A conversation with Mike Cooper, Cornerstone Business Group, Inc., for Winchester, VA
The location of Winchester is one of the great assets the city has to offer. Businesses from all over the world have located in the Winchester / Frederick County area because of the immediate access to Interstate 81, route 7, route 522 and routes 50 and 17. Route 66 into the Metro DC area is just a few miles down Interstate 81, and there is an Inland Port located between Winchester and Front Royal, VA. Over rail, or over land shipping ease puts Winchester in an excellent location for companies moving products up and down the eastern seaboard, like Backloading Australia are perfect for this, since they have wide network of interstate removalists.
Winchester, VA is a historian’s dream. The area received settlers as far back as the late 1600s, but the real migration started in 1729 when Abraham Hollingsworth and a group of Quakers moved to the Shenandoah Valley from Pennsylvania. Hollingsworth and his Quaker companions purchased land from the Shawnee Indians along Apple Pie Ridge.
Not long after the arrival of Hollingsworth , a German immigrant named Jost Hite, and 10 families moved into the valley. Hite brought families with Scot-Irish heritage, and to this day the area is predominately made up people with German, Scottish and Irish ancestry.
The settlement became known as Frederick Town in 1738, and it was later renamed Winchester after Winchester, England, the birthplace of Colonel James Wood who was the first area clerk of the court. Winchester played a key role in the Civil War because of its strategic location. The city is at the top of the Northern Shenandoah Valley, and it is a crossroads into Washington, D. C., West Virginia, Maryland and Pennsylvania.
Civil War history is stamped all over the community in the building architecture, battle fields, simple things like mini-balls that can still be found in the area and the local Civil War events that take place throughout the year.
Winchester sits between the beautiful Blue Ridge Mountains giving it a beautiful frame on all sides. It is still an agricultural area, though industry is playing a big role in the local economy. The area was called the Apple Capital of the World until the early 1990s. The orchards that covered the landscape have been replaced with schools, shopping centers and housing developments, but many orchards still exists.
Winchester has all the characteristics of a growing modern city with the feel of a small town where neighbors know each other. Since it is within a short drive to the Metro D.C. area, local residents can make the drive to visit the monuments , museums or theaters. Winchester also has its share of all three. Shenandoah University proves theater productions and musical events throughout the year. The Winchester Little Theater and the Wayside Theater also provide Broadway vintage productions.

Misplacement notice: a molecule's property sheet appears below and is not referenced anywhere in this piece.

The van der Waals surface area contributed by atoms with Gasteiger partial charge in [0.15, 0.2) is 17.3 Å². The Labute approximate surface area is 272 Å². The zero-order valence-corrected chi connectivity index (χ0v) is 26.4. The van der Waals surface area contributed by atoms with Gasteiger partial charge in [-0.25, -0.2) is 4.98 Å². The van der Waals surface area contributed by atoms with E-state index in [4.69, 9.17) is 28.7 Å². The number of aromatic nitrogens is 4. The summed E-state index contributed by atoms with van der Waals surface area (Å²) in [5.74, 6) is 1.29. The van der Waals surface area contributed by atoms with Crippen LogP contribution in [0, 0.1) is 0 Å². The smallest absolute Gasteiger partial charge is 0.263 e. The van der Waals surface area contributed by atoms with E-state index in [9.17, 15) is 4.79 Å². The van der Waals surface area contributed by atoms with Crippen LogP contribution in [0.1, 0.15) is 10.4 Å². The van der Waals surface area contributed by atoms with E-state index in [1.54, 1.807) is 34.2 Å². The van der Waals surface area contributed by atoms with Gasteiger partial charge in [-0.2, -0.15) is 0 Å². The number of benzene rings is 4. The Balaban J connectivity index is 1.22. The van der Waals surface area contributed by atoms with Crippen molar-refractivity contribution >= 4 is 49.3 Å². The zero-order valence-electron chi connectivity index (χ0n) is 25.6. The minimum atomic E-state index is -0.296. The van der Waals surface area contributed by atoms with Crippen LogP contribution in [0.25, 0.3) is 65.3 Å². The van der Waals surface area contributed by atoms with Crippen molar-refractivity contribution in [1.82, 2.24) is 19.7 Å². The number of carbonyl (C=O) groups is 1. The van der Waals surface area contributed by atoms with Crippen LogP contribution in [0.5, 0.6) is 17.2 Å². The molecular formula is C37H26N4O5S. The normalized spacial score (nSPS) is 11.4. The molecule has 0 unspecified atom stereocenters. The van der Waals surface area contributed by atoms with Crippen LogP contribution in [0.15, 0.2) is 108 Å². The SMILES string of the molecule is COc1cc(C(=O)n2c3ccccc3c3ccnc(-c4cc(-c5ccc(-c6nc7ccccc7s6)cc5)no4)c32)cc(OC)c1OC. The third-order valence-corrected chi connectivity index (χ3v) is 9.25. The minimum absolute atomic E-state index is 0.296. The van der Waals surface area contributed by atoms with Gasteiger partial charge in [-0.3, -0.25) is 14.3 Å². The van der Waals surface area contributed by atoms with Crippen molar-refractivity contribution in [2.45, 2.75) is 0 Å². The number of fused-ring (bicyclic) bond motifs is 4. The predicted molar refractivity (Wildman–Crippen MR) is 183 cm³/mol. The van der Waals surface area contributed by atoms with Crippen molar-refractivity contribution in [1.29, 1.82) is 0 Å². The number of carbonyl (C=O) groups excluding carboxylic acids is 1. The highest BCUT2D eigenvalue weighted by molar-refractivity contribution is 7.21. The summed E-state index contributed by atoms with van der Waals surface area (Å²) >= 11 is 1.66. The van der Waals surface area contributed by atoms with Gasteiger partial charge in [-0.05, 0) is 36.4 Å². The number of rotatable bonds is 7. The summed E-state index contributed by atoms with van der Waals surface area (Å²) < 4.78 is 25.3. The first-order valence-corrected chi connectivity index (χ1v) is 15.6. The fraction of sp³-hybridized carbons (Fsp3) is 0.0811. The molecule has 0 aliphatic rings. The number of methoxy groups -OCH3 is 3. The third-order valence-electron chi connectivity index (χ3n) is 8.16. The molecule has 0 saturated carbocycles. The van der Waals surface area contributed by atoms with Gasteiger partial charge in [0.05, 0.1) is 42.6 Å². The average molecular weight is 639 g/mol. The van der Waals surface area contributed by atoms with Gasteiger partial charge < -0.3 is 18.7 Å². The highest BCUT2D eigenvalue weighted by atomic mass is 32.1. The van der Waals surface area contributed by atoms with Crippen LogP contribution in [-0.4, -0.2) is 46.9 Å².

The apple industry spawned the annual Apple Blossom Festival which draws thousands of visitors to Winchester each May. The festival is known for its large parades and events. Celebrities from Hollywood, sports professionals and politicians from all over the world make the annual event an area-wide celebration of the apple industry.
There are farmer’s markets throughout the area with local produce available through the harvest season. Farmers also make their farms available for fall maze events, Halloween haunted houses and hay rides for kids. The area also celebrates its farming heritage through local fairs and harvest day events.
Winchester has many other assets that have been widely publicized in the past year. AARP named Winchester, VA, as one of the best places to retire. In their article, “AARP Seeks Out Most Affordable Places to Retire,” Winchester came in at #5. Those statistics weren’t based solely on the least expensive places. Most of the less expensive places were in colder areas of the country. AARP used a broad array of factors to come to their conclusions, including cost of living, real estate taxes and access to medical care. The article confirms that Winchester is a great place for the budget-minded retiree.
Economy and Prices
The cost of living in Winchester tends to be lower than the Metro area, making it a great place to settle and work. Because of the close proximity to the Washington, D.C., Winchester has become a “bedroom community” for those commuting into the Metro area, but more and more companies and agencies are finding that Winchester is a great place to set up shop. The quick access to D.C. has made Winchester a hub for the Federal Emergency Management Agency and the FBI.
Inman News rated Winchester as one of the “10 Best Markets for Investors.” Real estate in the Winchester / Frederick County area is affordable and in many cases lower than housing just 70 miles east. The average home price for a three bedroom / two baths home is $178,000. The market offers housing in all price ranges, sizes and shapes. There is still plenty of open land for future development and new construction.
No matter you’re looking for, Winchester, VA, provides it. It is a wonderful area to live, raise children, start a business, invest in real estate and the local economy or even retire. The location and amenities of the area are on par with many larger cities throughout the mid-Atlantic region.